The goal of the proposed research is the development of reliable and widely applicable methods for the multiplexed in vitro detection of protein biomarkers at extremely low (femtomolar) concentrations in microliter sample volumes. These novel ultrasensitive microarray biosensing measurements will be achieved through the combined use of surface enzyme chemistries, biofunctionalized nanoparticles, and unique surface plasmon-based bioaffinity adsorption detection techniques. Key components in these new methodologies are (i) the use of enzymatic reactions for the attachment, modification and amplification of biomolecules on both nanoparticle surfaces and microarray elements to increase the selectivity and sensitivity of the bioaffinity sensing process, (ii) the incorporation of chemically and enzymatically biofunctionalized nanoparticles into the microarray sensing measurements in order to enhance the capture of and signal generated by target biomolecules, and (iii) the implementation of novel optical detection methods such as surface plasmon resonance phase imaging and nanoparticle-enhanced optical diffraction that provide additional biosensing sensitivity in a multiplexed format. A combination of aptamers, antibodies and enzymatic attachment reactions will be used to capture and detect protein (e.g., VEGF, PSA, troponin) and microRNA biomarker targets that exist in biofluid samples at zeptomole levels. These new detection methodologies that can identify and quantitate multiple proteins at femtomolar concentrations and below are essential technologies for the discovery of new sets of protein biomarkers, and the ability to track these new biomarkers (e.g., cardiovascular and cancer biomarkers) at such low levels will facilitate the creation of better methods for early disease detection and strategies for post-treatment patient monitoring.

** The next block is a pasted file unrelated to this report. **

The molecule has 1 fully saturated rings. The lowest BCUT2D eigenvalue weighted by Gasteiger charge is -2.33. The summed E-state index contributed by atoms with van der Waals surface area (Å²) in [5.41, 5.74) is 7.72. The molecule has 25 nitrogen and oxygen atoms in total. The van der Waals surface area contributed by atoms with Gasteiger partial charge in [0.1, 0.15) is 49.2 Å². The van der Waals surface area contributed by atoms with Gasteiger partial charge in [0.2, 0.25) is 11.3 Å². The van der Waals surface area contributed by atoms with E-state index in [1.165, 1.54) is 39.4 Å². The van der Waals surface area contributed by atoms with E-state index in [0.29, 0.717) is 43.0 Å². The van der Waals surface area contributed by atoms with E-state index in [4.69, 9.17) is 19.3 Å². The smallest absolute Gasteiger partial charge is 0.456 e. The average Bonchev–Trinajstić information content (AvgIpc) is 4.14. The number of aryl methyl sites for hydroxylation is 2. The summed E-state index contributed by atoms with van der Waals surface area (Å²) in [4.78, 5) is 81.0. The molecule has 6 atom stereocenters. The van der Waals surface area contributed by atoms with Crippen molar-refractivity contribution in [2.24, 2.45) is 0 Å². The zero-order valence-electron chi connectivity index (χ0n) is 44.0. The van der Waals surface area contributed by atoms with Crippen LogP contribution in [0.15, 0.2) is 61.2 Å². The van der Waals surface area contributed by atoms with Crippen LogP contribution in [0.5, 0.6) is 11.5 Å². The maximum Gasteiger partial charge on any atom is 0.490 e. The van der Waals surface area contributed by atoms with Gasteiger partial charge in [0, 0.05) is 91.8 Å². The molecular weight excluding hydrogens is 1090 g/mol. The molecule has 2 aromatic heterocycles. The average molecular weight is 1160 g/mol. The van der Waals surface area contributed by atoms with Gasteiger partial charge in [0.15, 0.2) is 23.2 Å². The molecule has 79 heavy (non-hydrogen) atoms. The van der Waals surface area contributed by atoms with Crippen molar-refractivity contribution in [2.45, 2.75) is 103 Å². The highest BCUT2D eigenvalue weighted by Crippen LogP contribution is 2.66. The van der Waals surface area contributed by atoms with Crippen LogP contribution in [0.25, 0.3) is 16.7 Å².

Public Health Relevance

Novel methodologies will be created and demonstrated for the simultaneous, multiplexed detection and identification of extremely small amounts (down to thousands of molecules) of biologically relevant proteins and nucleic acids, also known as biomarkers. These ultrasensitive biosensing technologies are essential for the discovery of new sets of protein biomarkers that are only present at minute concentration levels in biological fluid samples, and will facilitate the creation of new methods for earlier and more precise disease detection (e.g., cancers, heart disease), as well as the creation of better post-treatment patient monitoring strategies.

National Institute of Health (NIH)
National Institute of General Medical Sciences (NIGMS)
Research Project (R01)
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Special Emphasis Panel (ZRG1)
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Lewis, Catherine D
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University of California Irvine
Schools of Arts and Sciences
United States
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